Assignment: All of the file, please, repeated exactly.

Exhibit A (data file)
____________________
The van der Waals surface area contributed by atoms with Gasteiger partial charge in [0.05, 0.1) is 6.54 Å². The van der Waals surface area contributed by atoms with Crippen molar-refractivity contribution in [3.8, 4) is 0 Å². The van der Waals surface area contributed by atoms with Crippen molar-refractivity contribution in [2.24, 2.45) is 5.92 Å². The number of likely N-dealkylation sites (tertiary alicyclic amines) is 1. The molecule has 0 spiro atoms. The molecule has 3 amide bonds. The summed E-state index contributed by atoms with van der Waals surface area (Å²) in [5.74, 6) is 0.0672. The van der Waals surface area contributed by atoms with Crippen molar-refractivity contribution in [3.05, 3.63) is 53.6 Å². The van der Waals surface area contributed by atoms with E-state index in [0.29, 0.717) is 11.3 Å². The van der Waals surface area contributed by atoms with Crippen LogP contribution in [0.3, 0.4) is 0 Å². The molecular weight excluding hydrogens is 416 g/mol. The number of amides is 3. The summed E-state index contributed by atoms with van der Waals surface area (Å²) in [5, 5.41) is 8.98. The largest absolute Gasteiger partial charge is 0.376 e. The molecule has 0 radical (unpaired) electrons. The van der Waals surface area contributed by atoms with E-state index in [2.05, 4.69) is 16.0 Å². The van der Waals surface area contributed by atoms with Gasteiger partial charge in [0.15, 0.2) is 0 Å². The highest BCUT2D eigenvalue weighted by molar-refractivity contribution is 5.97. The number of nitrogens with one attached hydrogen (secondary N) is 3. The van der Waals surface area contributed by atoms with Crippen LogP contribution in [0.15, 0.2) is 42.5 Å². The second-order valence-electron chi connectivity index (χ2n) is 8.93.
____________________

The van der Waals surface area contributed by atoms with Gasteiger partial charge in [0.05, 0.1) is 6.54 Å². The van der Waals surface area contributed by atoms with Crippen molar-refractivity contribution in [3.8, 4) is 0 Å². The van der Waals surface area contributed by atoms with Crippen molar-refractivity contribution in [2.24, 2.45) is 5.92 Å². The number of likely N-dealkylation sites (tertiary alicyclic amines) is 1. The molecule has 0 spiro atoms. The molecule has 3 amide bonds. The summed E-state index contributed by atoms with van der Waals surface area (Å²) in [5.74, 6) is 0.0672. The van der Waals surface area contributed by atoms with Crippen molar-refractivity contribution in [3.05, 3.63) is 53.6 Å². The van der Waals surface area contributed by atoms with E-state index in [0.29, 0.717) is 11.3 Å². The van der Waals surface area contributed by atoms with Crippen LogP contribution in [0.3, 0.4) is 0 Å². The molecular weight excluding hydrogens is 416 g/mol. The number of amides is 3. The summed E-state index contributed by atoms with van der Waals surface area (Å²) in [5, 5.41) is 8.98. The largest absolute Gasteiger partial charge is 0.376 e. The molecule has 0 radical (unpaired) electrons. The van der Waals surface area contributed by atoms with E-state index in [2.05, 4.69) is 16.0 Å². The van der Waals surface area contributed by atoms with Gasteiger partial charge in [0.15, 0.2) is 0 Å². The highest BCUT2D eigenvalue weighted by molar-refractivity contribution is 5.97. The number of nitrogens with one attached hydrogen (secondary N) is 3. The van der Waals surface area contributed by atoms with Crippen LogP contribution in [0.15, 0.2) is 42.5 Å². The second-order valence-electron chi connectivity index (χ2n) is 8.93.